One day, as he traveled to Damascus to find and persecute members of the upstart sect of Christ-followers who insisted Jesus was raised from the dead, the divine force of God overtook him and swept him away; he was confronted face to face by the living Christ; he was struck blind by power of Spirit and was led, groping and shaken, to Damascus, where a loving group of Christians nursed him back to health and taught him the truth of the living God. He was blind, but he learned to see. And his whole life changed by the amazing grace of God.
All that training, all that background, all that personal skill in holiness he had developed over a lifetime of exercising careful religious muscles, he learned to count as nothing, as rubbish, as he says today. He learned that his own righteousness wasn’t what mattered: what mattered was Christ. He yearns, “I want to know Christ and the power of his resurrection and the sharing of his sufferings by becoming like him in his death, if somehow I may attain the resurrection from the dead.” In thanksgiving for gift of God’s holiness, he presses on; he travels around the known world, risking his life and his health and his possessions to tell others the good news of salvation and lead others into relationship with living God.
To Paul, the awe-inspiring, uncontrollable, overwhelming power of the living Christ required him to give up everything he had learned on his own, to let go of personal power, and give himself up to the rushing river of God’s holiness. And it is probably because of Paul and the transcendent gift of salvation he received, and his determination to press on, that you and I have heard of Christ and have the chance to stand in awe of that same holiness today.
And oh, how we need that gift of holiness that comes to us from the living Christ. We live in a culture that glorifies personal achievement: that pushes all of us to work more, try harder, push ourselves beyond our limits, be the best. And while I’m all in favor of learning and working and achieving, there are times when all of us find that our whole identity gets caught up in what we can do under our own power – and we forget about who we actually are. Who we are is children of God, members of the living Christ, people who regularly, through no fault and no deserving of our own, stand in the presence of the awe-inspiring God of all creation.
“I want to know Christ and the power of his resurrection,” says Paul, “not that I have already achieved this goal, but I press on to make it my own, because Christ Jesus has made me his own.” In Christ Jesus, God has made all of us God’s own; in Christ Jesus, God has reached out to us and grabbed onto us for dear life- for our own dear lives. And in Christ Jesus, we stand regularly in the rushing river of God’s holiness, whether we let ourselves get swept up in it or not.
If we’re lucky, sometimes, just sometimes, if we open up our hearts, we can detect the presence of that holiness. I spent most of my life relying on my own power, until the signs of God’s presence and overwhelming power and holiness in my life became unmistakable. It has happened at odd moments: at the altar rail, on a hard day, when a priest stopped in the middle of handing out the Bread of Life in order to give me a blessing, because she saw I needed it. At the baptism of a child, when all of us there suddenly, separately became aware that we were standing in the presence of saints and angels. In an ordinary worship service, when for just a moment, everything around me changed and I saw the people around me glowing with heavenly light.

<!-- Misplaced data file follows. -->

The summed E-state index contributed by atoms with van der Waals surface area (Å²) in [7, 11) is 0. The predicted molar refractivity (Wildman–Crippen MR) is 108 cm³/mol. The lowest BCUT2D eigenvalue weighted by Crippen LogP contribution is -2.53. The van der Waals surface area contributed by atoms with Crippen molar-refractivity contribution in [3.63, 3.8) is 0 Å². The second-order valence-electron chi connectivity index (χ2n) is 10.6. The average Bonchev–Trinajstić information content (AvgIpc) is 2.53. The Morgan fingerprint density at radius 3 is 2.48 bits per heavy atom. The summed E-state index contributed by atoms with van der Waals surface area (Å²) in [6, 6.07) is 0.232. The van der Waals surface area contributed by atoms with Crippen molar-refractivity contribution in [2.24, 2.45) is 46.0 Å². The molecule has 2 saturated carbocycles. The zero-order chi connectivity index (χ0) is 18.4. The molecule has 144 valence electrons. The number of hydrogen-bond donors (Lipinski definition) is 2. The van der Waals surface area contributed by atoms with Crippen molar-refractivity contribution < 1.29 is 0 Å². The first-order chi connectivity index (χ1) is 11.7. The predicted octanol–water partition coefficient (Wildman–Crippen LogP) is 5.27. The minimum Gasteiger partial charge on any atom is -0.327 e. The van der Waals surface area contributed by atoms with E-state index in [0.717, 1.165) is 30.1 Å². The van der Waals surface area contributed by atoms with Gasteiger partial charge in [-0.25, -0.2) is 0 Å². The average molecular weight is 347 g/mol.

The truth is that we stand right here in the presence of divine holiness today. It’s easy to ignore, to simply keep our minds on the small streams of own thoughts. But occasionally, if we open our hearts, we can be swept away by the power of God’s presence. The Eastern Orthodox say that the divine liturgy, the celebration of holy communion, goes on at all times and all places, with all the angels of heaven eternally singing with joy: Holy, holy, holy. And when we come here to church, celebrate communion, we simply join in. We sing that same song too, in the middle of the Eucharistic prayer, to our own tune, but when we sing it we join in with saints and angels who are singing that song to all the tunes that have ever been composed by the universe.
For brief moments of our lives, as we worship, we can open our minds to the deeper reality of holiness that we usually ignore, a deeper reality that surrounds us all the time. That deeper reality is the reality of Christ’s resurrection, the truth that God has raised him from the dead and therefore we are raised to eternal life. And that means that we have entered resurrection life already: the living Christ is here with us; and every now and then, if we open our hearts, we can let that overwhelming power and beauty and transcendence sweep us away. Living not under our own power, not according to our own achievements, but in the secure knowledge that we are borne on the rising tide of God’s love. Safely held, for all time, by the power of Christ’s resurrection – the prize we have already gained as our own, through our baptism into Jesus Christ our Lord.